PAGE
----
Best Shots Review: SUPERMAN ANNUAL #1 'Uses A Trippy SWAMP THING Team-Up' To Continue Heartfelt Tone of REBIRTH Standout

"Superman Annual #1" preview
Credit: Jorge Jimenez/Alejandro Sanchez (DC Comics)
Credit: Jorge Jimenez/Alejandro Sanchez (DC Comics)

Superman Annual #1
Written by Peter J. Tomasi and Patrick Gleason
Art by Jorge Jimenez and Alejandro Sanchez
Lettering by Saida Temofonte
Published by DC Comics
Review by Justin Partridge
‘Rama Rating: 8 out of 10

The Avatar of the Green sends the Man of Tomorrow on a vision quest of sorts in Superman Annual #1. Focusing on a minor loose thread in their ongoing story, writers Peter J. Tomasi and Patrick Gleason use a trippy Swamp Thing team-up to finally fully acclimate "Rebirth"’s new Clark Kent to his new home through an inspired but ultimately disposable story, perfect for the annual format.

Credit: Jorge Jimenez/Alejandro Sanchez (DC Comics)

The real stars of the show prove to be artist Jorge Jimenez and colorist Alejandro Sanchez, both of whom return to the title for the first time since the charming Superman #7 cooldown after the opening arc. Jimenez and Sanchez provide an Vertigo-like tone for this annual, mixing the rustic, grounded look of Hamilton County with trippy mindscapes as Swamp Thing and Superman merge minds in order to solve the problems plaguing Clark’s mind and farm. Though not exactly a blockbuster, Superman Annual #1 continues the title’s endearing streak while showing that Tomasi and Gleason aren’t afraid to get a little weird doing it.

“Pa always made it look so easy,” Clark muses as he looks upon yet another dried-out crop. A water shortage is plaguing Hamilton County and for the life of him, Clark can’t figure out why. The reason so reveals itself in the form of a deeply-burrowed Swamp Thing, who has been siphoning the water of the land in order to gain Superman’s attention. It is here that Gleason and Tomasi cut to the real meat of the annual.

Credit: Jorge Jimenez/Alejandro Sanchez (DC Comics)

Though it has been touched on a few times in past issues, this new Superman absorbs the Earth’s yellow sun at a heightened rate, thus upsetting things in the Green and Swamp Thing has come to correct that. But while Gleason and Tomasi’s attention to resolving this minor narrative quibble is admirable, it is the foundation for much more emotionally-based fare.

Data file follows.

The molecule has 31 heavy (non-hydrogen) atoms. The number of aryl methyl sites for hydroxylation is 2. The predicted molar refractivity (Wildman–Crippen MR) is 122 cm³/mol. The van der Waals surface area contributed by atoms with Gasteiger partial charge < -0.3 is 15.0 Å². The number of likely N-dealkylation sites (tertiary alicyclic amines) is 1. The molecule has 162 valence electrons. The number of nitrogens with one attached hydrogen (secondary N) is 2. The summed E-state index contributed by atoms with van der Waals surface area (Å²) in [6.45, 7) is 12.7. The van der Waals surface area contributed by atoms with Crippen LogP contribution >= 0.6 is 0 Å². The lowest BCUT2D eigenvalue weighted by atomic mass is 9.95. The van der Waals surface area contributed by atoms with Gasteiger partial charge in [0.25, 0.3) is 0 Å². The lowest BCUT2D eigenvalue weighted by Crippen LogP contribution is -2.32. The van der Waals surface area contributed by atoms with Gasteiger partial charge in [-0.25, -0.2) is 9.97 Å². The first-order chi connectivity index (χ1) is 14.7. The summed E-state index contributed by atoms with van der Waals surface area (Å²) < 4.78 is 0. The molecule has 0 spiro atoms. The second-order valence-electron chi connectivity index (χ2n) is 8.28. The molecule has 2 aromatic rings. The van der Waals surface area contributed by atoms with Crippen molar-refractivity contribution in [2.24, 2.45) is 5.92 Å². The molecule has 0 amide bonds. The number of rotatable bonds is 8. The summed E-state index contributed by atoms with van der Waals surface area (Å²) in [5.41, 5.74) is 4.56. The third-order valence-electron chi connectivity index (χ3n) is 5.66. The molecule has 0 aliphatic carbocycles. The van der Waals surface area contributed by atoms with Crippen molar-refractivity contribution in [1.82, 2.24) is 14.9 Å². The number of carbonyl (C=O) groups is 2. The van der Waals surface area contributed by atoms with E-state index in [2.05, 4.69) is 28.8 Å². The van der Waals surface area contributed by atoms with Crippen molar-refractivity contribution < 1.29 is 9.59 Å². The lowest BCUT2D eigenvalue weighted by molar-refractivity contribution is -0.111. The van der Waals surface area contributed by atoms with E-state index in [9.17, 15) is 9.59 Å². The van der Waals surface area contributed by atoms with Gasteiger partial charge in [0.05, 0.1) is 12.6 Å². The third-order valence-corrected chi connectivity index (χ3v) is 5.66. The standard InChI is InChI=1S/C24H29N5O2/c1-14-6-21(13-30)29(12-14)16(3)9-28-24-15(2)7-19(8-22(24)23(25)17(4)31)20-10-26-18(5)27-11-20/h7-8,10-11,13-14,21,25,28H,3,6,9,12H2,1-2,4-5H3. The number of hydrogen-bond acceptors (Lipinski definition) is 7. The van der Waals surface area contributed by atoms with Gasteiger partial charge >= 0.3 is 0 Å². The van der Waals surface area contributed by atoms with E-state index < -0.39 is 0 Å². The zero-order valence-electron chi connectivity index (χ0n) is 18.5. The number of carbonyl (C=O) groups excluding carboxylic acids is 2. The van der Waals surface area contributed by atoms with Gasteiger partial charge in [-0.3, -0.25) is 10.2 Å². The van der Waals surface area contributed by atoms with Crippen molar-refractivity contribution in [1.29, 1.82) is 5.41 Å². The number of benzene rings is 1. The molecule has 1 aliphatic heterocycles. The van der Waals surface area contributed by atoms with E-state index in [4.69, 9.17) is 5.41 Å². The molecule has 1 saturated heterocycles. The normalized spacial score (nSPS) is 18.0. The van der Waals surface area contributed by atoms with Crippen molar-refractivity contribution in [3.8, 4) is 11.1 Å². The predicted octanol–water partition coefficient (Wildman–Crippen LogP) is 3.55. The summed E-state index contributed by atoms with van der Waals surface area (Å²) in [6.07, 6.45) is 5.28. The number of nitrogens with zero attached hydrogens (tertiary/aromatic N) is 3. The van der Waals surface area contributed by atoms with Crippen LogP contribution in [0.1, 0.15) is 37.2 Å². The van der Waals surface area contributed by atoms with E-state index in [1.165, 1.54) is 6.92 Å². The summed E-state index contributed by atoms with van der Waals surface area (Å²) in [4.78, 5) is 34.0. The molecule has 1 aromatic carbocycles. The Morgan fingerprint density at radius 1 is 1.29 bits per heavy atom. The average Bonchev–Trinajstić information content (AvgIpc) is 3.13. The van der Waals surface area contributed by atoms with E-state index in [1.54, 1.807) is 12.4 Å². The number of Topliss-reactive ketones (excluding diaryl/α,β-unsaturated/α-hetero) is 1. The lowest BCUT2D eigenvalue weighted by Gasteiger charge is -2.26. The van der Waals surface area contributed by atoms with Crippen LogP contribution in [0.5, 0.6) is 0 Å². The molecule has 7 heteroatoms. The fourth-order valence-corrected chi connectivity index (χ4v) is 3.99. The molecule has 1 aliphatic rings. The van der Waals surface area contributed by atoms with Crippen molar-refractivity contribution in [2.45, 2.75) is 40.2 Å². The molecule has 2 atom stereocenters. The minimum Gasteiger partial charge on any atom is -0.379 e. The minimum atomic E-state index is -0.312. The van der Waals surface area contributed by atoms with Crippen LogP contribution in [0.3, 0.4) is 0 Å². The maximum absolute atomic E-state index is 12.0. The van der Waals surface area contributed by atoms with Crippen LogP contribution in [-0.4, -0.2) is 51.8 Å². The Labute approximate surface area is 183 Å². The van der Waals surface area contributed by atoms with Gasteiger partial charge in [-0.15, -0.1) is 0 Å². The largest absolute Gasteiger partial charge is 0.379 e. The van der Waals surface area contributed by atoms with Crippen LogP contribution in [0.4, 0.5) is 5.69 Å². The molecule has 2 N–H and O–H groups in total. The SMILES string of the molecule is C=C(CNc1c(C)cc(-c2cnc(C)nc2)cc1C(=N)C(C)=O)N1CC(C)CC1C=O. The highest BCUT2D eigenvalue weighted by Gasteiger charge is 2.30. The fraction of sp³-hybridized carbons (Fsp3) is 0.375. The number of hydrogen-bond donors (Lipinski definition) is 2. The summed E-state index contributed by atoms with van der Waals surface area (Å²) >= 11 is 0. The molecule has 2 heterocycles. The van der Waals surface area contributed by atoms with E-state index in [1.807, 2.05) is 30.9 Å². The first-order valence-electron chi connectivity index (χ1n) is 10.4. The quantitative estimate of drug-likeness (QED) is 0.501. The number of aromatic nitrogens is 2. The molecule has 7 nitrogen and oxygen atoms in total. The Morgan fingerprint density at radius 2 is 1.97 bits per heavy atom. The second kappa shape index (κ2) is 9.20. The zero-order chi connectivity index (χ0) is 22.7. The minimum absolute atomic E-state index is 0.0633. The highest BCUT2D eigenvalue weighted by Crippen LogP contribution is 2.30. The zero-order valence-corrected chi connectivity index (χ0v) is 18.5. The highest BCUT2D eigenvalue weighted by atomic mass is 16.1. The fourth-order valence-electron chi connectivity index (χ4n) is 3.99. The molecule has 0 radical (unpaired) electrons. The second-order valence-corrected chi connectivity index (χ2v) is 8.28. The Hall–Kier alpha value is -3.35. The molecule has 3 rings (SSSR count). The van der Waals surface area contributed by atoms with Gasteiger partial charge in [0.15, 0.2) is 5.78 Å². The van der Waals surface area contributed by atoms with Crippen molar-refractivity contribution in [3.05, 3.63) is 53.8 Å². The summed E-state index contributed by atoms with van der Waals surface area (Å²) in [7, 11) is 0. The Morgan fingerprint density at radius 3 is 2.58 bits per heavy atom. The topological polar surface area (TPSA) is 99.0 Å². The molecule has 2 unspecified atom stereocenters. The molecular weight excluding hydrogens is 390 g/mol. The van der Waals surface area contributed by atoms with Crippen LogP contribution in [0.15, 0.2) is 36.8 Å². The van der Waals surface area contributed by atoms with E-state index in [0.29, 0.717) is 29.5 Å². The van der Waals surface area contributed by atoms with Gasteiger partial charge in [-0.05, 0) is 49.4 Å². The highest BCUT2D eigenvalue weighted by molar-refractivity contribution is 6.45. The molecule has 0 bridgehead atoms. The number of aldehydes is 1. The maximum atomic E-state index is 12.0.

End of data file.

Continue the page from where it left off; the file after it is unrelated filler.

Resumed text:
While the world at large has accepted this new Superman, he is still holding onto memories and emotions tied to his former Earth, keeping him from fully accepting this Earth as his home. Though Gleason and Tomasi can’t help but indulge in the requisite scuffle before the team-up proper, the script quickly turns introspective with Alec Holland serving almost like a arcane therapist to Superman, merging with the Man of Steel to purge his mind of what is holding him back while at the same time acclimating the Green to his solar intake.

Annuals are usually the place to present some sort of flashy, all-encompassing story that wows readers and send them away breathless, however this writing team takes a much more muted approach, focusing on Clark’s state of mind and his quietly noble repression, despite his newfound public acceptance. It is a nicely unexpected track to take, one that keeps this annual firmly within the heartfelt tone that the pair have made great use of during their ongoing stories.

Credit: Jorge Jimenez/Alejandro Sanchez (DC Comics)

The writing team of Tomasi and Gleason place mind over matter in Superman Annual #1, but while their script is focused on the inward, artist Jorge Jimenez and colorist Alejandro Sanchez explode outward with multiple beautifully hallucinatory splash pages. Starting in the Norman Rockwell-inspired Hamilton County, Sanchez drenches Kent’s land in the warm glow of the sun, while Jimenez highlights the simple beauty of Clark’s home with lush backgrounds. But when the Green’s warrior king makes the scene, the team gets big and weird in a way that would please even the most stalwart of Swamp Thing fans. Spreading strange vistas pulled from Superman’s mind and colors ready made for a blacklight poster across detailed splashes, the art team move gracefully from the rural to the mind-bending while keeping the visuals firmly rooted in the emotionally thematic thread that Tomasi and Gleason have presented for this annual.

By melding the unearthly and the heartfelt, Superman Annual #1 regales readers with a team-up that pits the heroes against an existential crisis instead of a more literal one. Peter J. Tomasi, Patrick Gleason, Jorge Jimenez, and Alejandro Sanchez strike a nice balance between big ideas and smallish stakes while at the same time stitching a hanging thread for the more detail-oriented reader. Making the most out of an unexpected team-up, Superman Annual #1 shows that you can find heart even amid the strange and metaphysical.

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